17. #17
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    Re: welding anodized aluminum

    sundown, Lets start. sorry i may have ticked you off. just trying to explain to the man that anodized welding can be done. since I own a marine fabrication business I do alot of brushed and bright dip anodized aluminum, and have been for many years, Towers,T-tops,ladders,swimplatforms,etc. I have never,ever had one my welds fail. I run my Miller Trailblazer at 170 amps,run one bead around the pipe to get hot and then bump weld the second pass,yes i have a on-off button on my torch. yes it takes control not to overheat the pipe. many years of experience has given me the ability to do so. You can see my work on many manufactured boats. Again sorry i may have ticked you off. By the way if you go to the 'lets see you're rigs' you will see mine its the Toterhome that says Elite Marine Welding and Fabrication on the side of it.

  18. #18
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    Re: welding anodized aluminum

    People always talk about cleaning the base metal prior to welding with acetone, wire bush, emery paper etc. The best way to clean aluminum is when using the TIG process is to run a fast dry wash without filler metal. The speed should be slow enough to watch the black sut looking film disapate out of the aluminum. This is cleaning your base metal. DO NOT WIRE BRUSH THIS OFF OR WIPE IT OFF AS YOU WILL CONTAMINATE THE BASE METAL AGAIN. You will notice that the filler metal will flow smoother and the weld will have a brighter shine and leave as deposited.

  19. #19
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    Re: welding anodized aluminum

    Oh great! Now I have two or more things on the plate!

    I won't/can't play with the AL for some time cause I'm covered up. But I'm a complete sucker at the "howdiddy do dat" and "I gotta have that tool in the box".

    The descriptions I originally read about BumpWelding seemed to make sense, but did not describe if a puddle was actually developed first before adding filler. Also as Sundown indicated above preparation is very minimal if done at all.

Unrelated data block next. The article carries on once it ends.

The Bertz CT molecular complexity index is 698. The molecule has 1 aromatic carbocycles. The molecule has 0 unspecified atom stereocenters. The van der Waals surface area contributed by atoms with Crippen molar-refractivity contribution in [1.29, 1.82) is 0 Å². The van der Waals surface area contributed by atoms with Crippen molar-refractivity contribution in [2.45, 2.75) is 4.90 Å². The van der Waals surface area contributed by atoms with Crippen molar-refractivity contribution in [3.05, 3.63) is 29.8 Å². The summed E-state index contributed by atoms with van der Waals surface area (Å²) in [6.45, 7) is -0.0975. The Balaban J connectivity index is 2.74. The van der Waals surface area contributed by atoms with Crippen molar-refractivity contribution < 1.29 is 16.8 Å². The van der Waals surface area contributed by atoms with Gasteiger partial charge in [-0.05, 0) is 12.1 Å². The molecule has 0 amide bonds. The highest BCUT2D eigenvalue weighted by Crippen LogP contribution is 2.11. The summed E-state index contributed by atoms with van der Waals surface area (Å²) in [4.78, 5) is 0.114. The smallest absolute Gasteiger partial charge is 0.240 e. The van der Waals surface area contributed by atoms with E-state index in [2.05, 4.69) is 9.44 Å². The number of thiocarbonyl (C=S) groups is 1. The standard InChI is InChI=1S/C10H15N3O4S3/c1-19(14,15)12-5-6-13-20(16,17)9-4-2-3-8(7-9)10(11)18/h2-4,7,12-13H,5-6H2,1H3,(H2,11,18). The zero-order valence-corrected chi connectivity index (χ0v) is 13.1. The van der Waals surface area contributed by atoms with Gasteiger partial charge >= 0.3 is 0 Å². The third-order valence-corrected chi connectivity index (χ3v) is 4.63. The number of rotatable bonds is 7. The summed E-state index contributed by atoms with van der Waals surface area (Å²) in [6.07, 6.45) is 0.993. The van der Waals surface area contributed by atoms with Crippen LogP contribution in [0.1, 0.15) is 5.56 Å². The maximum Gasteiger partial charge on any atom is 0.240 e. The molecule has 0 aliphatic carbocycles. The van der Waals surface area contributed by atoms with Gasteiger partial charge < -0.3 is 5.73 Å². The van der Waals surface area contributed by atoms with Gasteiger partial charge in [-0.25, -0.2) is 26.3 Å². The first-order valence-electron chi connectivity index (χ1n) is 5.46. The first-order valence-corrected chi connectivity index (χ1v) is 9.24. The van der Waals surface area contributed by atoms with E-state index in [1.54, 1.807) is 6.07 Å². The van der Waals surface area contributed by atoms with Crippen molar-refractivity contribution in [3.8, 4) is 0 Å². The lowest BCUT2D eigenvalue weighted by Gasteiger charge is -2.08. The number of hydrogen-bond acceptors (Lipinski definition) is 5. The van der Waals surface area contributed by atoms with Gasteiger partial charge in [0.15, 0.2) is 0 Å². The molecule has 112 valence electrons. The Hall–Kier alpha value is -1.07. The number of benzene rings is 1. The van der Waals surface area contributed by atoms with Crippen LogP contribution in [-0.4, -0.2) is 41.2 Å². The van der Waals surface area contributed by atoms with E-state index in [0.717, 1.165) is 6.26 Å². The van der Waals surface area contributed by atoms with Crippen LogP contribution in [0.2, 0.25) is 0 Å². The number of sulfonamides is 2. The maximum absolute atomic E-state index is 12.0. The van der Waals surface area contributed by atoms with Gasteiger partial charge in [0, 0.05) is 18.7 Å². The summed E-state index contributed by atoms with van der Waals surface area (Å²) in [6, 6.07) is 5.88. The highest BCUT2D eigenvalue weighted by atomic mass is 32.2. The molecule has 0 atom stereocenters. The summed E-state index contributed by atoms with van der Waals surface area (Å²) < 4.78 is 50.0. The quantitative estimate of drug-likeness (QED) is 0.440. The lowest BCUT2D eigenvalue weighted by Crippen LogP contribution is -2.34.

emwelding makes a pass and then later flows the filler. Is the first pass done sticking small wire into the puddle at an angle and rate fast enough to raise the bead center a lot? Then the second pass flows and drives the bead down quickly? Is this only done with 5% mag aluminum filler?

    LarryC runs a dry wash with the torch to break the oxides. I have an aluminum cleaner that when used helps the rod bite "NOW" but it's a real pain to brush on then wash off and weld within seconds. If the dry wash works well at all, I'm gonna feel stupid!

    Matt

  20. #20
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    Re: welding anodized aluminum

    Matt, I've been welding TIG aluminum since the 70's and this is the old school method of cleaning all TIG aluminum welding from cast to pipe or plate. This process can not be used with GMAW or SMAW. When the base material is properly cleaned you not see any of the oxidation as shown in some the pictures that are posted.
    Wish you the best of luck

  21. #21
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    Re: welding anodized aluminum

    emwelding,

    Like you, I've welded my fair share of anodized aluminum (bright and brushed) over the last 20 years or so.

    What I found objectionable in your original post was that it differed so much from the technique I was taught and is used by nearly every "quality marine fabricator" on the east coast.

    The bump welding technique for tig welding anodized aluminum was taught to me by Edison Irving, who's dad just happens to own PipeWelders, Inc, and whose company originally developed the process. I'm pretty sure they know what they're doing.